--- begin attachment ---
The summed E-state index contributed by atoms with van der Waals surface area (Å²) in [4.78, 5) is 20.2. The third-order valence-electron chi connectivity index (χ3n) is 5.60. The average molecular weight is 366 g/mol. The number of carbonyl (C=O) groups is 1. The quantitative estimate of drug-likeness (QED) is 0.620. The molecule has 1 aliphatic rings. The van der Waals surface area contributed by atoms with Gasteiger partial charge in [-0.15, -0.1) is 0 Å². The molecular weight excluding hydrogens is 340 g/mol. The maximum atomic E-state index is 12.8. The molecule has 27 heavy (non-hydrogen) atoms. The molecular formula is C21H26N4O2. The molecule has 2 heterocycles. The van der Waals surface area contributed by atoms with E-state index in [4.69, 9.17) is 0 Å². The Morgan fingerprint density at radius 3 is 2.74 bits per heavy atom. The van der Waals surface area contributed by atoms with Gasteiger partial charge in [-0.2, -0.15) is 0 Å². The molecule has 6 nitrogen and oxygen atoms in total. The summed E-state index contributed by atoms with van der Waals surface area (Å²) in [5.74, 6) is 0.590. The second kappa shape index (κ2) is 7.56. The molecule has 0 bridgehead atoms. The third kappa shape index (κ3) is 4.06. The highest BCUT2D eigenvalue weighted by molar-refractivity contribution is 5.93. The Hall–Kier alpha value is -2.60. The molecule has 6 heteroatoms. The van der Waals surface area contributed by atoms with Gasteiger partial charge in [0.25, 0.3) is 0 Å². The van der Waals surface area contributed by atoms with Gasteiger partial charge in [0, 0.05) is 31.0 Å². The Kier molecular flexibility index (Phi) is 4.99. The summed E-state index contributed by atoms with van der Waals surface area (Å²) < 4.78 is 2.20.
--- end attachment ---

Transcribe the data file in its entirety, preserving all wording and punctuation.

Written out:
The summed E-state index contributed by atoms with van der Waals surface area (Å²) in [4.78, 5) is 20.2. The third-order valence-electron chi connectivity index (χ3n) is 5.60. The average molecular weight is 366 g/mol. The number of carbonyl (C=O) groups is 1. The quantitative estimate of drug-likeness (QED) is 0.620. The molecule has 1 aliphatic rings. The van der Waals surface area contributed by atoms with Gasteiger partial charge in [-0.15, -0.1) is 0 Å². The molecular weight excluding hydrogens is 340 g/mol. The maximum atomic E-state index is 12.8. The molecule has 27 heavy (non-hydrogen) atoms. The molecular formula is C21H26N4O2. The molecule has 2 heterocycles. The van der Waals surface area contributed by atoms with E-state index in [4.69, 9.17) is 0 Å². The Morgan fingerprint density at radius 3 is 2.74 bits per heavy atom. The van der Waals surface area contributed by atoms with Gasteiger partial charge in [-0.2, -0.15) is 0 Å². The molecule has 6 nitrogen and oxygen atoms in total. The summed E-state index contributed by atoms with van der Waals surface area (Å²) in [5.74, 6) is 0.590. The second kappa shape index (κ2) is 7.56. The molecule has 0 bridgehead atoms. The third kappa shape index (κ3) is 4.06. The highest BCUT2D eigenvalue weighted by molar-refractivity contribution is 5.93. The Hall–Kier alpha value is -2.60. The molecule has 6 heteroatoms. The van der Waals surface area contributed by atoms with Gasteiger partial charge in [0.25, 0.3) is 0 Å². The van der Waals surface area contributed by atoms with Gasteiger partial charge in [0, 0.05) is 31.0 Å². The Kier molecular flexibility index (Phi) is 4.99. The summed E-state index contributed by atoms with van der Waals surface area (Å²) < 4.78 is 2.20.